From the bestselling author of The Leftovers and Little Children comes a penetrating and hilarious new novel about sex, love, and identity on the frontlines of America's culture wars. Read more...
- [-] Other Available FormatsOur PriceNew & Used MarketplaceMrs. Fletcher (Large Print Hardcover)
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More About Mrs. Fletcher by Tom PerrottaOverviewNew York Times bestseller
From the bestselling author of The Leftovers and Little Children comes a penetrating and hilarious new novel about sex, love, and identity on the frontlines of America's culture wars. Eve Fletcher is trying to figure out what comes next. A forty-six-year-old divorcee whose beloved only child has just left for college, Eve is struggling to adjust to her empty nest when one night her phone lights up with a text message. Sent from an anonymous number, the mysterious sender tells Eve, "U R my MILF " Over the months that follow, that message comes to obsess Eve. While leading her all-too-placid life--serving as Executive Director of the local senior center by day and taking a community college course on Gender and Society at night--Eve can't curtail her own interest in a porn website called MILFateria.com, which features the erotic exploits of ordinary, middle-aged women like herself. Before long, Eve's online fixations begin to spill over into real life, revealing new romantic possibilities that threaten to upend her quiet suburban existence. Meanwhile, miles away at the state college, Eve's son Brendan--a jock and aspiring frat boy--discovers that his new campus isn't nearly as welcoming to his hard-partying lifestyle as he had imagined. Only a few weeks into his freshman year, Brendan is floundering in a college environment that challenges his white-dude privilege and shames him for his outmoded, chauvinistic ideas of sex. As the New England autumn turns cold, both mother and son find themselves enmeshed in morally fraught situations that come to a head on one fateful November night. Sharp, witty, and provocative, Mrs. Fletcher is a timeless examination of sexuality, identity, parenthood, and the big clarifying mistakes people can make when they're no longer sure of who they are or where they belong.
- ISBN-13: 9781501144028
- ISBN-10: 1501144022
- Publisher: Scribner Book Company
- Publish Date: August 2017
- Page Count: 320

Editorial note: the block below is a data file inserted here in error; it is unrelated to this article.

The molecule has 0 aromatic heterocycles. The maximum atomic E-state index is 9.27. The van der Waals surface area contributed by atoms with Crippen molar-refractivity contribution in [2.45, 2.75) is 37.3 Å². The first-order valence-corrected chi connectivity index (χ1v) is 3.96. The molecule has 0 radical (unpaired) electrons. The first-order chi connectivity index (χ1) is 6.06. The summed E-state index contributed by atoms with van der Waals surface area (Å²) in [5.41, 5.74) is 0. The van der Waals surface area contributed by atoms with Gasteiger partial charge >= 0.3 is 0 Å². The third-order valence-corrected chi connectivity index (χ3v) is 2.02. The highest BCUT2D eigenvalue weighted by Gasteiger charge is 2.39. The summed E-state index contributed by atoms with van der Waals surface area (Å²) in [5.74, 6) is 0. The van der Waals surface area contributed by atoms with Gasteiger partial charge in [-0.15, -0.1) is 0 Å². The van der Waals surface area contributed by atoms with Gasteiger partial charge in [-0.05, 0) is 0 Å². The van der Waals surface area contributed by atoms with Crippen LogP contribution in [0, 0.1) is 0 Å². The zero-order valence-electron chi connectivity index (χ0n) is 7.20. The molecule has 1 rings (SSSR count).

- Dimensions: 9.1 x 6.3 x 1.2 inches
- Shipping Weight: 1.05 pounds
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Behind the picket fence
It’s a struggle to remain the heroes of our own stories. What we know in our hearts, that we are Jason Bourne or Katniss Everdeen, clashes daily with reality, where we coax kids out of the minivan each morning and lug individually bagged, nut-free snacks to a wearying number of Little League games.
But even those of us bogged down in the quotidian have stories. And luckily, we have Tom Perrotta to tell them.
Mrs. Fletcher, the acclaimed author’s first novel since 2011, is a smart, grown-up look at what happens when growing older doesn’t turn out as expected.
Eve Fletcher is alone. Forty-six, abandoned by her husband for a younger woman and left with an empty nest by her college-bound son, Brendan (whom she dearly loves but finds hard to like), Eve fears the days ahead. Her only consolations are small but not insignificant: She doesn’t hate her job and she still looks good in jeans.
Eve is, in fact, a MILF (if you don’t know the term, go stream American Pie). She knows this because a late-night text from an unknown number informs her, “U R my MILF!” The text sends Eve on a journey of discovery, both amusing and so cringe-worthy that you’ll want to read with your fingers covering your face.
Eve’s struggles are matched by those of her son. Brendan is a “bro,” a frat-hungry jock who is unable to rein in his sense of entitlement, even in the progressive world of college. When he’s called out for the boorish, misogynistic behavior that worked like a charm in high school, he is forced to confront the type of person he wants to be.
Perrotta makes a sharp, satirical return to the class of people he skewered in Little Children (2004). A suburban anthropologist in the tradition of John Updike, he is so spot on about people who live “comfortably” that reading him makes you deliciously uncomfortable.